The Icahn School of Medicine at Mount Sinai has launched a new center for psychedelics research. The Center for Psychedelic Psychotherapy and Trauma Research pursues a multipronged clinical and research approach to discovering novel and more efficacious therapies for post-traumatic stress disorder (PTSD), depression, anxiety, and other stress-related conditions in the veteran and civilian population. The Center will focus on studying MDMA, psilocybin, and other psychedelic compounds.
MDMA, the psychoactive drug sometimes referred to as ecstasy, has the potential to become a powerful tool in the treatment of PTSD. In 2017, the U.S. Food and Drug Administration designated MDMA-assisted psychotherapy as a breakthrough therapy. Although MDMA itself is not yet approved for clinical use, Phase III trials are underway, and expanded access status to the treatment was recently granted. While the results of preliminary clinical studies are extremely promising, MDMA-assisted therapy is an entirely new treatment modality. Therefore, it is critical to obtain information about how the therapy may work in patients with complex mental health issues.
The Center for Psychedelic Psychotherapy and Trauma Research will focus on performing the clinical trials necessary for adoption of MDMA and other psychedelic-assisted psychotherapy. The Center will also conduct comprehensive research on the mechanisms of action of these treatments so that they can be scaled and most effectively delivered to appropriate patients.
The Center is led by Rachel Yehuda, PhD, Professor of Neuroscience and Psychiatry at the Icahn School of Medicine at Mount Sinai. She is also Director of Mental Health at the Bronx VA Medical Center and Director of the Traumatic Stress Studies Program at Mount Sinai, a program she founded in 1991. Dr. Yehuda has a long track record of educational, clinical, and world-renowned scientific work in traumatic stress studies and recently completed the clinician training for MDMA-assisted psychotherapy sponsored by the Multidisciplinary Association for Psychedelic Studies (MAPS).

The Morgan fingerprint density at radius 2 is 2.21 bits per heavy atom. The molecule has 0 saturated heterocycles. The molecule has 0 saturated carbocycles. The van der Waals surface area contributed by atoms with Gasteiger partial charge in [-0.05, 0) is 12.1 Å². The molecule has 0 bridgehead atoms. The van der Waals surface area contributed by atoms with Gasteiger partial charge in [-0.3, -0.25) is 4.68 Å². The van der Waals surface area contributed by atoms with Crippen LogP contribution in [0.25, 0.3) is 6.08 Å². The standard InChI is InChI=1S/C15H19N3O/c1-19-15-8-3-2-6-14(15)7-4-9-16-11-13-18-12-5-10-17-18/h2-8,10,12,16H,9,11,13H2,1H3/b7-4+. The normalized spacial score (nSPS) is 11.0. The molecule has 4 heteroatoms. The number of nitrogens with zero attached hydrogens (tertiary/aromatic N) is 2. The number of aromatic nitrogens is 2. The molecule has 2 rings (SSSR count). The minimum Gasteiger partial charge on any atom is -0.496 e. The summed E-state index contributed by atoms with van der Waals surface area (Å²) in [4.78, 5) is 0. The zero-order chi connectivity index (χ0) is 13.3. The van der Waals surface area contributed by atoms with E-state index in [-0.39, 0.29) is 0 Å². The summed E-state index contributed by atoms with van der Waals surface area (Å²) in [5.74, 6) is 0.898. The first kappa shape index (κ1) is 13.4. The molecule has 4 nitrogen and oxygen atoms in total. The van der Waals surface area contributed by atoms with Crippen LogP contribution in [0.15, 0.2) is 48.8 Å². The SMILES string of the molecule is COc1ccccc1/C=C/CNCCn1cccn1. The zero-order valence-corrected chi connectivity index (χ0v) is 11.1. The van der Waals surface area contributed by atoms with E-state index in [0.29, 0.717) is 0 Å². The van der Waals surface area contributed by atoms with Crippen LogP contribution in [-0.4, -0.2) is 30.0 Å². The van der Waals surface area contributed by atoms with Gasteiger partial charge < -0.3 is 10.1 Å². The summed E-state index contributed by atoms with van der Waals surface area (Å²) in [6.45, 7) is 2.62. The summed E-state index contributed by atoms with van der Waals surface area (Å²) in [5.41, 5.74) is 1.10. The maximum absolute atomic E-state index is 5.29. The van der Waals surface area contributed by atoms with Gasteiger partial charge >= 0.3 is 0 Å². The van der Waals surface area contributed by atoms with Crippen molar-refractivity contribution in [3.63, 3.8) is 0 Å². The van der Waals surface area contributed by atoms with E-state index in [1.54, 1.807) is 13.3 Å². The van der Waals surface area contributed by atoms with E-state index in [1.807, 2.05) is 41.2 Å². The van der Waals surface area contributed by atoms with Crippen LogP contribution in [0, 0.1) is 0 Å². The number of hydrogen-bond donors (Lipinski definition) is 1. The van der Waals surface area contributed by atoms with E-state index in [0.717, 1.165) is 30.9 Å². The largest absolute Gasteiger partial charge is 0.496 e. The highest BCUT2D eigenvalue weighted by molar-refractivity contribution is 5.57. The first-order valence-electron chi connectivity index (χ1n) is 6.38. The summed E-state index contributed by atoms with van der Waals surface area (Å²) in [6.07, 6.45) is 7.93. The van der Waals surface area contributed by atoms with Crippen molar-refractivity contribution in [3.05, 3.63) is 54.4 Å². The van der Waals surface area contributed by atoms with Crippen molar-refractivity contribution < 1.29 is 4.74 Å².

“People taking MDMA report feelings of introspection, connectedness, compassion towards self and others, empathy, and increased interpersonal trust, which are optimal conditions for engaging in the processing of difficult or traumatic material,” said Dr. Yehuda. “It is important that we listen to people’s subjective experiences with these compounds and then study therapeutic possibilities through rigorous clinical trials.”
The center is being launched with activity in four key areas:
- Training and Education: Licensed clinicians trained and credentialed in psychedelic-assisted psychotherapy training (provided by the MAPS) will establish a program to train others in the mental health community. The center will also establish a curriculum for a clinical rotation that will provide education about psychedelic-assisted psychotherapy in the ISMMS psychiatry residency.
- Clinical Trials: The center will pilot and evaluate the delivery of psychedelic-assisted psychotherapy for patients with PTSD.
- Basic Science and Translational Neuroscience Research: The center will investigate the mechanisms of psychedelics using a combination of clinical and translational approaches to study the effects of these treatment approaches on brain function and cellular biology.
- Collaboration and Public Education: To facilitate scientific collaboration, the center will develop a consortium with investigators at other academic centers that are also interested in understanding mechanisms of action and clinical effects of psychedelic therapies, and will develop programming for the public on the use of psychedelic-assisted psychotherapy.
“New approaches are desperately needed for the millions of people, both civilians and veterans, who suffer from PTSD,” said Dennis S. Charney, MD, the Anne and Joel Ehrenkranz Dean of the Icahn School of Medicine at Mount Sinai and President for Academic Affairs for the Mount Sinai Health System. “Researchers at the Mount Sinai Health System are at the forefront of uncovering the biological causes of these disorders, and we understand that the future of psychotherapy must include research into existing compounds, and not just the discovery of new drugs and therapies. Under Dr. Yehuda’s leadership, The Center for Psychedelic Psychotherapy and Trauma Research will provide better understanding of how this particular treatment works and of the mechanisms of resilience and recovery for some of the most devastating psychiatric disorders.”